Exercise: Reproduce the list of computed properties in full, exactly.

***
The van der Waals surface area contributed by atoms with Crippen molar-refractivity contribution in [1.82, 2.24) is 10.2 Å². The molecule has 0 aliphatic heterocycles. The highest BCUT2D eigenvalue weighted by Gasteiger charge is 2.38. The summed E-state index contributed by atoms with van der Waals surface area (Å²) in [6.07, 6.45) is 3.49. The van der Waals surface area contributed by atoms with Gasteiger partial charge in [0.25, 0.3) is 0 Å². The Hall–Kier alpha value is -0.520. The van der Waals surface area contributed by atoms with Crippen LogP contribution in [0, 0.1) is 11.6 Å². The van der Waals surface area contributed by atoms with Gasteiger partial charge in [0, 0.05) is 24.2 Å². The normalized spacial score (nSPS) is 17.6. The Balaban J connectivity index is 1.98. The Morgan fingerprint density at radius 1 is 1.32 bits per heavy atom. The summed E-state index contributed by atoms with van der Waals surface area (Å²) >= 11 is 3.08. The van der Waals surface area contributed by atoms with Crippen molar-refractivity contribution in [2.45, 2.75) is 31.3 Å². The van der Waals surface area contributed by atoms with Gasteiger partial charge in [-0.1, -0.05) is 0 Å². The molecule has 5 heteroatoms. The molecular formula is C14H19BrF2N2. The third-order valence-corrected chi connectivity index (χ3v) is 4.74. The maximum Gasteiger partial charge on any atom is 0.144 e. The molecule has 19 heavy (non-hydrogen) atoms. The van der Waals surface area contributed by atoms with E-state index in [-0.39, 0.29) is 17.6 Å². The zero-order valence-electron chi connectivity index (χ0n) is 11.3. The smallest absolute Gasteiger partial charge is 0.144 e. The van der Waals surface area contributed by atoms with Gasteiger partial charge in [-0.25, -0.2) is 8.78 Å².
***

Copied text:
The van der Waals surface area contributed by atoms with Crippen molar-refractivity contribution in [1.82, 2.24) is 10.2 Å². The molecule has 0 aliphatic heterocycles. The highest BCUT2D eigenvalue weighted by Gasteiger charge is 2.38. The summed E-state index contributed by atoms with van der Waals surface area (Å²) in [6.07, 6.45) is 3.49. The van der Waals surface area contributed by atoms with Gasteiger partial charge in [0.25, 0.3) is 0 Å². The Hall–Kier alpha value is -0.520. The van der Waals surface area contributed by atoms with Crippen LogP contribution in [0, 0.1) is 11.6 Å². The van der Waals surface area contributed by atoms with Gasteiger partial charge in [0, 0.05) is 24.2 Å². The normalized spacial score (nSPS) is 17.6. The Balaban J connectivity index is 1.98. The Morgan fingerprint density at radius 1 is 1.32 bits per heavy atom. The summed E-state index contributed by atoms with van der Waals surface area (Å²) >= 11 is 3.08. The van der Waals surface area contributed by atoms with Crippen molar-refractivity contribution in [2.45, 2.75) is 31.3 Å². The van der Waals surface area contributed by atoms with Gasteiger partial charge in [-0.1, -0.05) is 0 Å². The molecule has 5 heteroatoms. The molecular formula is C14H19BrF2N2. The third-order valence-corrected chi connectivity index (χ3v) is 4.74. The maximum Gasteiger partial charge on any atom is 0.144 e. The molecule has 19 heavy (non-hydrogen) atoms. The van der Waals surface area contributed by atoms with E-state index in [-0.39, 0.29) is 17.6 Å². The zero-order valence-electron chi connectivity index (χ0n) is 11.3. The smallest absolute Gasteiger partial charge is 0.144 e. The van der Waals surface area contributed by atoms with Gasteiger partial charge in [-0.25, -0.2) is 8.78 Å².